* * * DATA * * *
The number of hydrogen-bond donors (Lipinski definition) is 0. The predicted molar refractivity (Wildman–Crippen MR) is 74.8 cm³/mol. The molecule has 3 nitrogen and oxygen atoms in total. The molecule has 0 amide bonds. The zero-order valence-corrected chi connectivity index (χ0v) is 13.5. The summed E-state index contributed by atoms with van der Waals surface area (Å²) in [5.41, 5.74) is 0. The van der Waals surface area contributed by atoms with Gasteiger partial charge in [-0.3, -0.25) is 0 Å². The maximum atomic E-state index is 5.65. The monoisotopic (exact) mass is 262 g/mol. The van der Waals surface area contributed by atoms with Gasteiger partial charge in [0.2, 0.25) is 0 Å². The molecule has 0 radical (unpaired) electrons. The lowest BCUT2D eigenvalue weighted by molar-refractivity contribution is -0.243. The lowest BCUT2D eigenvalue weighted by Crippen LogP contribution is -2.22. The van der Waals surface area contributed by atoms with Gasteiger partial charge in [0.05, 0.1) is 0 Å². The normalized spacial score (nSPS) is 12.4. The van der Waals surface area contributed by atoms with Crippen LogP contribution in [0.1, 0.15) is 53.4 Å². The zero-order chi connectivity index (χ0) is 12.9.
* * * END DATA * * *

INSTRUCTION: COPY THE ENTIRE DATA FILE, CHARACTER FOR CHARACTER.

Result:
The number of hydrogen-bond donors (Lipinski definition) is 0. The predicted molar refractivity (Wildman–Crippen MR) is 74.8 cm³/mol. The molecule has 3 nitrogen and oxygen atoms in total. The molecule has 0 amide bonds. The zero-order valence-corrected chi connectivity index (χ0v) is 13.5. The summed E-state index contributed by atoms with van der Waals surface area (Å²) in [5.41, 5.74) is 0. The van der Waals surface area contributed by atoms with Gasteiger partial charge in [-0.3, -0.25) is 0 Å². The maximum atomic E-state index is 5.65. The monoisotopic (exact) mass is 262 g/mol. The van der Waals surface area contributed by atoms with Gasteiger partial charge in [0.2, 0.25) is 0 Å². The molecule has 0 radical (unpaired) electrons. The lowest BCUT2D eigenvalue weighted by molar-refractivity contribution is -0.243. The lowest BCUT2D eigenvalue weighted by Crippen LogP contribution is -2.22. The van der Waals surface area contributed by atoms with Gasteiger partial charge in [0.05, 0.1) is 0 Å². The normalized spacial score (nSPS) is 12.4. The van der Waals surface area contributed by atoms with Crippen LogP contribution in [0.1, 0.15) is 53.4 Å². The zero-order chi connectivity index (χ0) is 12.9.